This morning, Betty woke up in a great hurry but a little bit late, and she had to race through her ablutions and leap onto the bus, which she did. When the bus arrived in the city it stopped, as the last-minute bus always does, around the corner from the train station. Betty scampered down beside the ship’s chandlery, which is almost her favourite place in the city, because it has brass diving bells and folding hooks in the windows, and then she paused briefly to buy an apple muffin, which she does at every opportunity, and then she went into the train station, which is a very impressive place. She was four minutes early for the train, which gave her time to eat her apple muffin, and then she got into carriage 2 with a few other people, and the train set off.

It begins by going through a longish tunnel, and there are signs at short intervals indicating in pictorial form whether one should run forwards or backwards to get out, which has never been applicable, and then it goes over a bridge that skims across a very tiny bay. Betty’s train, however, stopped before the bridge, as if to wait for a cow, and then it went a little bit further and stopped again, and then it went to the middle of the bridge and stopped altogether. And then the conductress walked ceremoniously down the length of the carriages, while Betty and the other passengers smiled encouragingly, and when she got to the middle of carriage 2 she told everyone that the train driver, despite trying very hard, had been unable to persuade the train to keep going.

By some dint of effort or rescue, the train eventually started going backwards, and it returned Betty and the other passengers to the station. There was a replacement train on another platform, and the conductress took most of the passengers under her wing and marched them onto it, but as it was already too late for Betty to get to church, she merely sent a message to the pastor telling him what had happened. He replied thusly:


and Betty went to the home of the boy person fiancé, who was at home with the sniffles, and made herself mushrooms and spinach on toast before she had to go to work. Such adventures.

Top Shop

Sometimes, when the boy person fiance is just chillin’, he will blurt out (or even text-message) the words “Top Shop”. Sometimes, when Betty has a spot of free time, she will wander through the Department Store, which is very near her work. Several days ago, the word muttered darkly on the lips of the beautiful people was Eyjafjallajökull. However, this morning, technology and modern British bravery will prevail, and Top Shop will open on the top floor of the Department Store, and all of Auckland’s fashionable and moderately budget-conscious will rejoice. No doubt they will queue up, as they did a short while ago when the shop opened for a weekend to sell the one measly order that had made it through the skies before the eruptions, and Betty will see them on her way to work.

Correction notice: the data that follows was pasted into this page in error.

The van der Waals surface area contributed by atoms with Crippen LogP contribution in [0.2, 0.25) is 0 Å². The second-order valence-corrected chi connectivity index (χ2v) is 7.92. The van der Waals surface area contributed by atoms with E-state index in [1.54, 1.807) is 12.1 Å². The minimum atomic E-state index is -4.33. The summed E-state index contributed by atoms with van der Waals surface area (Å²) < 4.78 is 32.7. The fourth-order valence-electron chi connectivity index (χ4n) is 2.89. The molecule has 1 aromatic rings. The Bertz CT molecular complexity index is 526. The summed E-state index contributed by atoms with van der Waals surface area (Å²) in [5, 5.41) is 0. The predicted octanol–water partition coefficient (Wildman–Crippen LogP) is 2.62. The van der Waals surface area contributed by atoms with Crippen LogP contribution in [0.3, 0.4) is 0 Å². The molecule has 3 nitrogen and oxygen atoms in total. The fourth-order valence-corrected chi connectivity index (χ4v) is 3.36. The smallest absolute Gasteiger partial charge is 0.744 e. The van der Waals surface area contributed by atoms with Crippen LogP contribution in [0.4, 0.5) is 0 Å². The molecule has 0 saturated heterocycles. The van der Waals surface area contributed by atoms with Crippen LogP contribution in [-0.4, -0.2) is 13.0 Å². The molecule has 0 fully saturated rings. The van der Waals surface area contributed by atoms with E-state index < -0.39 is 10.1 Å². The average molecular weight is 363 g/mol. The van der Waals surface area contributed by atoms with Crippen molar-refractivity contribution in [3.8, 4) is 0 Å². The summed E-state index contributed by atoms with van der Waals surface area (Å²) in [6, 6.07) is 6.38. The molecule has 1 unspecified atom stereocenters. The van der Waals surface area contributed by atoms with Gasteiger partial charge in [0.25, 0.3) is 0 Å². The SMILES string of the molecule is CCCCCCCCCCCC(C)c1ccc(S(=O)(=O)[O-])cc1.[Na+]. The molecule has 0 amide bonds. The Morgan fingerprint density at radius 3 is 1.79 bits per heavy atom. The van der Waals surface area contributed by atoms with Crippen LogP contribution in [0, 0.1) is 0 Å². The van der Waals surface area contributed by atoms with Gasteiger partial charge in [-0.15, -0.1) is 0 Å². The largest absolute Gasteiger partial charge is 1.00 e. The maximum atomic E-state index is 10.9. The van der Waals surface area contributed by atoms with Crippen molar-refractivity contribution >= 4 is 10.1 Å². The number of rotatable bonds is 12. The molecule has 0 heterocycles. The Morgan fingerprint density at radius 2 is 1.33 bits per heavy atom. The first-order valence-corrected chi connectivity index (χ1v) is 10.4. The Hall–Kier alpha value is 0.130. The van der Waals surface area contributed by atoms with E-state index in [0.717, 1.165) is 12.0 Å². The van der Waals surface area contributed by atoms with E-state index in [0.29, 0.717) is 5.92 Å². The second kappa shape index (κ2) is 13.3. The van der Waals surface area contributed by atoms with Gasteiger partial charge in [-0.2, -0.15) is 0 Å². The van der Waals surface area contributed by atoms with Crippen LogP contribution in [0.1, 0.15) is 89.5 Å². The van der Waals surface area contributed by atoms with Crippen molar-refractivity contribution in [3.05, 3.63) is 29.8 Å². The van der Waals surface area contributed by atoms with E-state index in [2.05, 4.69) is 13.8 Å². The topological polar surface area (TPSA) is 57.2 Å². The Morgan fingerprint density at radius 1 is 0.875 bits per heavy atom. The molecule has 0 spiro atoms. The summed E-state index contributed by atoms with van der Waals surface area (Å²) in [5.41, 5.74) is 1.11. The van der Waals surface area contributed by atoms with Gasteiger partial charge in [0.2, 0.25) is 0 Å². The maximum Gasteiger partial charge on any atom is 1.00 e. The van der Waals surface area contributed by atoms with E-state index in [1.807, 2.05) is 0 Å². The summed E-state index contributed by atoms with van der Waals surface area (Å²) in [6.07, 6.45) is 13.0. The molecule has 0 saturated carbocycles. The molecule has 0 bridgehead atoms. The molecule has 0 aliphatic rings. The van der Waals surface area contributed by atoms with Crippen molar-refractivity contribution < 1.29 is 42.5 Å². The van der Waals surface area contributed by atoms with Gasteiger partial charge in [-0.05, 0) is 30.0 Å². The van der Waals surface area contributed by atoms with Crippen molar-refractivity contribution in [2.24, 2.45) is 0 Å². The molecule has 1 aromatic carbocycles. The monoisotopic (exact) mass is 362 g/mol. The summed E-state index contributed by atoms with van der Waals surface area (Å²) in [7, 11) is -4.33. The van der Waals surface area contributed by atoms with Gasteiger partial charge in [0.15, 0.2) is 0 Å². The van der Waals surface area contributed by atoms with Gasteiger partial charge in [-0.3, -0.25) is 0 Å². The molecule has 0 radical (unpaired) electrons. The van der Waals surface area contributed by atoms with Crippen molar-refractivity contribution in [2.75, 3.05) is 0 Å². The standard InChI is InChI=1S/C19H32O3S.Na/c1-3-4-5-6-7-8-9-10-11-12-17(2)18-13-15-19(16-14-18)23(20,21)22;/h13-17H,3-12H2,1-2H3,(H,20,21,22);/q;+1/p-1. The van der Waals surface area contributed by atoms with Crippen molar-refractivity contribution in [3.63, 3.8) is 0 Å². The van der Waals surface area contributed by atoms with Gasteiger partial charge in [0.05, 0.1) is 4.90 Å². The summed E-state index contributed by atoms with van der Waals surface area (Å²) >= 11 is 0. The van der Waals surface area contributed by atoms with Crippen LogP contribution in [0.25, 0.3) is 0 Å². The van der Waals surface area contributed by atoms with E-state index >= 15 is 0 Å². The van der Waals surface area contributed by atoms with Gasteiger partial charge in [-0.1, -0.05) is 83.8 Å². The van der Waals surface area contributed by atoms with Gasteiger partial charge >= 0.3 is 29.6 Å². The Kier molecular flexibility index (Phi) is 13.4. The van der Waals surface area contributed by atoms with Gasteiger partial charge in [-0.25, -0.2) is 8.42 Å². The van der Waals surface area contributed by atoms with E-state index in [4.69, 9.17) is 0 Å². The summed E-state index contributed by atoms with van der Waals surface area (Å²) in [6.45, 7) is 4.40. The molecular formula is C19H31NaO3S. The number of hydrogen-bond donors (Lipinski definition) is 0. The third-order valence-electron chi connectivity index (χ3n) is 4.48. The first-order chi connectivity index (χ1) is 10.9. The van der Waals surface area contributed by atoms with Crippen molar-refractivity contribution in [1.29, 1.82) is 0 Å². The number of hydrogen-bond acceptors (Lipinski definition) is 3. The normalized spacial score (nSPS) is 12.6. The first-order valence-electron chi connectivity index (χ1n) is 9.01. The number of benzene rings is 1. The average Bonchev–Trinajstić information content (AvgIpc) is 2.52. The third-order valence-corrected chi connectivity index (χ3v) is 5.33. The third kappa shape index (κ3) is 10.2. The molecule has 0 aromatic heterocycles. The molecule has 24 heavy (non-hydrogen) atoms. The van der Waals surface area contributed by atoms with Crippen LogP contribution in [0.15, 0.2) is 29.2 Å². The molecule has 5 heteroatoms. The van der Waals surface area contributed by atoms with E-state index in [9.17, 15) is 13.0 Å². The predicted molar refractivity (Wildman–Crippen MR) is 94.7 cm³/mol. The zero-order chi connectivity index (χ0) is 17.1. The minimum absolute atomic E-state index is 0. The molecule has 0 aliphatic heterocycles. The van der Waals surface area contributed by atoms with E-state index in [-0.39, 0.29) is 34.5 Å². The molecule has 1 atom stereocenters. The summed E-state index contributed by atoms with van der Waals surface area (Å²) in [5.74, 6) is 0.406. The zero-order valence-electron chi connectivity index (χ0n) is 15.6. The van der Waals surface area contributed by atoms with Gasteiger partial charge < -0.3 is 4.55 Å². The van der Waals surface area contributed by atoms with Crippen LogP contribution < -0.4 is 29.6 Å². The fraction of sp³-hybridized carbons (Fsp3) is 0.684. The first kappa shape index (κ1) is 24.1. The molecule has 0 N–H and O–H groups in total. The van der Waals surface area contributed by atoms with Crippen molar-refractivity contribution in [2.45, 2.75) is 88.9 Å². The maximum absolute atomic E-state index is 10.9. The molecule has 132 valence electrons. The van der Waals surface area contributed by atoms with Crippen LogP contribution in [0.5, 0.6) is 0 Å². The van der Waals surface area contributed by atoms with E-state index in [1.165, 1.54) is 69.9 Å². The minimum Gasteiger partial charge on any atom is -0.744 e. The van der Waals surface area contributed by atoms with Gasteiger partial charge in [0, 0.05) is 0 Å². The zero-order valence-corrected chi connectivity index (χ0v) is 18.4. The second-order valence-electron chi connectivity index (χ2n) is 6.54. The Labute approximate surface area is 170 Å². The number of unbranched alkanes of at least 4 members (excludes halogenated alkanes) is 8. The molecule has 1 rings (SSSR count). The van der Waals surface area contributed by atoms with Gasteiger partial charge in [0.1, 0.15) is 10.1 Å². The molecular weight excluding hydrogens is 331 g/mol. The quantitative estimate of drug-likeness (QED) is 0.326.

Betty, incidentally, will not go in; she will race through town afterwards to meet the boy person fiance for a spot of premarital counselling, but she does want readers to be informed. Top Shop!


The boy person fiance, in deference to the fact that Betty now has a new sapphire and diamond ring, bought himself an X-Box. The logic of this was undeniable, and Betty was only too happy to join him in one or two games of this and that, but it quickly turned out that Betty doesn’t really have the head for this kind of thing: she failed utterly at making Ricky Ponting hit cricket balls, and even though she was able to figure out how to get a Lego representation of Indiana Jones to swing from a light-fitting, it wasn’t enough to make the whole affair all that much fun.

But when she came across various trailers and posters for the newish game, Bioshock 2, Betty knew that she had found her niche. A post-apocalyptic dystopian dieselpunk shooter game, it’s full of portholes and mad geniuses and crazed little sisters. Betty dropped hints for a while, and the other day the boy person fiance went on a suburban mall mish and found the first volume, and now Betty plays it sometimes.

Betty likes the luscious graphics, the moderately intricate storyline, and the deeply-realised dystopian milieu. She does not like killing people with wrenches, or being tricked into completing educational puzzles at regular intervals (“hack this” my eyeball, Mr Bioshock, I don’t think). But, on the whole, Betty thinks she will enjoy finishing the game.

At the very least, it will give her an alternative to performing cricket commentary on a Friday night, which is a very good thing.